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Storms rip through East, Midwest; 2 dead in flooded home

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    A road sign is reflected in the waters of the Connequenesing Creek that overflowed it’s banks along Evergreen Mill road after heavy rains from storms over Sunday into Monday, Nov. 6, 2017 in Harmony, Pa. Emergency officials suspect tornadoes and straight-line winds left behind a trail of damage Sunday that started in Indiana and continued through Ohio and into Pennsylvania. (AP Photo/Keith Srakocic)

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    Jean Schweitzer, 79, of Erie, Pa., from left and her daughter Betsy Yochim, 55, of Harborcreek Township, Pa., are helped out of the Belle Valley Fire Department in Millcreek Township, Erie County, Pa., Sunday, Nov. 5, 2017, by Chris Parker, of the Millcreek Paramedic Service, following severe flooding in the area. About 100 people were rescued who were playing bingo in the social hall at the fire department. No injuries were reported. (Christopher Millette/Erie Times-News via AP)

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    Hoosier fans got to see parts of the Simon Skjodt Assembly Hall that they normally don’t get to see during an evacuation of the hall before the Indiana University of Indianapolis men’s basketball game in Bloomington, Ind., Sunday, Nov. 5, 2017. A severe storm brought a tornado warning to the area which caused officials to move fans to the safe areas in the below ground hallways. (Chris Howell/The Herald-Times via AP)

Published November 06. 2017 12:47PM

A powerful storm with straight-line winds and possible tornadoes tore roofs off factories, ripped away storefronts and destroyed homes across Indiana, Ohio and into Pennsylvania, and on Monday, the National Weather Service planned to survey some of the damage.

Scuba divers found the bodies of two men inside a home’s flooded basement where they were seeking shelter during a tornado warning in Erie, Pennsylvania, authorities said.

Six people were hurt, though none seriously, at a restaurant in the western Ohio city of Celina on Sunday when local officials said what appeared to be a tornado touched down. Gaping holes could be seen in the concrete walls and roof of a factory that makes heavy equipment.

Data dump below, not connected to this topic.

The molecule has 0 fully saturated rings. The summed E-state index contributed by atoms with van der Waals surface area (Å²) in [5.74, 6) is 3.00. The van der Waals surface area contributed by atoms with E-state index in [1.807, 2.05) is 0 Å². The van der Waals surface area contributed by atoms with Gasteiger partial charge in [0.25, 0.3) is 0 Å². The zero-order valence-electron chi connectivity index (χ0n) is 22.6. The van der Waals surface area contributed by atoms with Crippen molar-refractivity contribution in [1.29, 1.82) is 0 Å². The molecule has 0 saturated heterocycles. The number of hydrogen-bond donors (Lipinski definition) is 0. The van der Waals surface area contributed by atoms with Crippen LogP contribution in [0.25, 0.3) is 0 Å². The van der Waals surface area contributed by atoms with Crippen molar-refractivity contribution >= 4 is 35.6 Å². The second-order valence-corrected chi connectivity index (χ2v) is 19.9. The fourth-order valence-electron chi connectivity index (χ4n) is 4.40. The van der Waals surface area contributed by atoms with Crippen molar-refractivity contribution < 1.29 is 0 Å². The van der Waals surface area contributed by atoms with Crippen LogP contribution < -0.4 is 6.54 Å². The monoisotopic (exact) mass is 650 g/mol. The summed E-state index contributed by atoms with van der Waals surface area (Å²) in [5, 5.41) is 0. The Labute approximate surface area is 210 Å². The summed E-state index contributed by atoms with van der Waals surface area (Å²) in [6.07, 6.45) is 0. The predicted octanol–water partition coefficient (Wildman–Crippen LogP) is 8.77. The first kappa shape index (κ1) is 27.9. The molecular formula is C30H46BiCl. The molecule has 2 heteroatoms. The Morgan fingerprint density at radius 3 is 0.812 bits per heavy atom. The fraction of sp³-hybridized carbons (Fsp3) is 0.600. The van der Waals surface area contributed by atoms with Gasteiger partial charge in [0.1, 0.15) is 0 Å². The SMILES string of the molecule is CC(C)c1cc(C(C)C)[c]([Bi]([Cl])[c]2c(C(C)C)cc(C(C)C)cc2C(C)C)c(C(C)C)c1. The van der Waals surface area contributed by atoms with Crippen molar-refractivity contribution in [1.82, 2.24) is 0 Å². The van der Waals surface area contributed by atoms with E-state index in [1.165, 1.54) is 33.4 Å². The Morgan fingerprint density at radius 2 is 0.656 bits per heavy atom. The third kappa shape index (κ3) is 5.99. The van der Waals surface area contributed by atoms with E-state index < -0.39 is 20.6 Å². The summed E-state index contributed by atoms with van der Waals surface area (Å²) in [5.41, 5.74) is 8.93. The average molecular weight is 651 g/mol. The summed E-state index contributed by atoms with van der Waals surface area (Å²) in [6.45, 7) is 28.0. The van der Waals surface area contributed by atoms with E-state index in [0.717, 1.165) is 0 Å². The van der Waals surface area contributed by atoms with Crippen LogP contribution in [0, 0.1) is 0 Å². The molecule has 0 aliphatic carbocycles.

“I’ve seen a lot of hard hit areas with storms, even as far as having relatives down in the hurricanes,” Celina Mayor Jeffrey Hazel told WHIO-TV. “I can say this is pretty tremendous damage in this area.”

On Monday, the NWS was working to determine whether tornadoes touched down in Indiana and Ohio.

Close to 40,000 people near Cleveland and Akron were without power Monday morning and some were told it could take a few days before electricity was restored.

In Pennsylvania, the storm dumped around 4 inches of rain around Erie, but it’s too soon to know whether damage there was caused by a tornado.

A rush of storm water collapsed a wall of the home where the two men were found dead, spilling about eight feet of water into the house in Erie, said John Groh, Millcreek Township supervisor. The names of the victims have not yet been released.

“We’ve never seen that kind of water in that period of time,” he said. “I’ve lived here 60 years and I’ve never seen a storm like this.”

In Indiana, the storm pushed part of the brick facade at the top of the Muncie Fieldhouse onto its roof, sending “thousands of gallons of water a minute” into the historic basketball gym that opened in 1928, Mayor Dennis Tyler told The (Muncie) Star Press.

The storm also ripped apart a football stadium press box and tossed metal bleachers onto the field at a high school near Sandusky, Ohio. Winds ripped off the facade of a restaurant in Findlay and heavily damaged several mobile homes.



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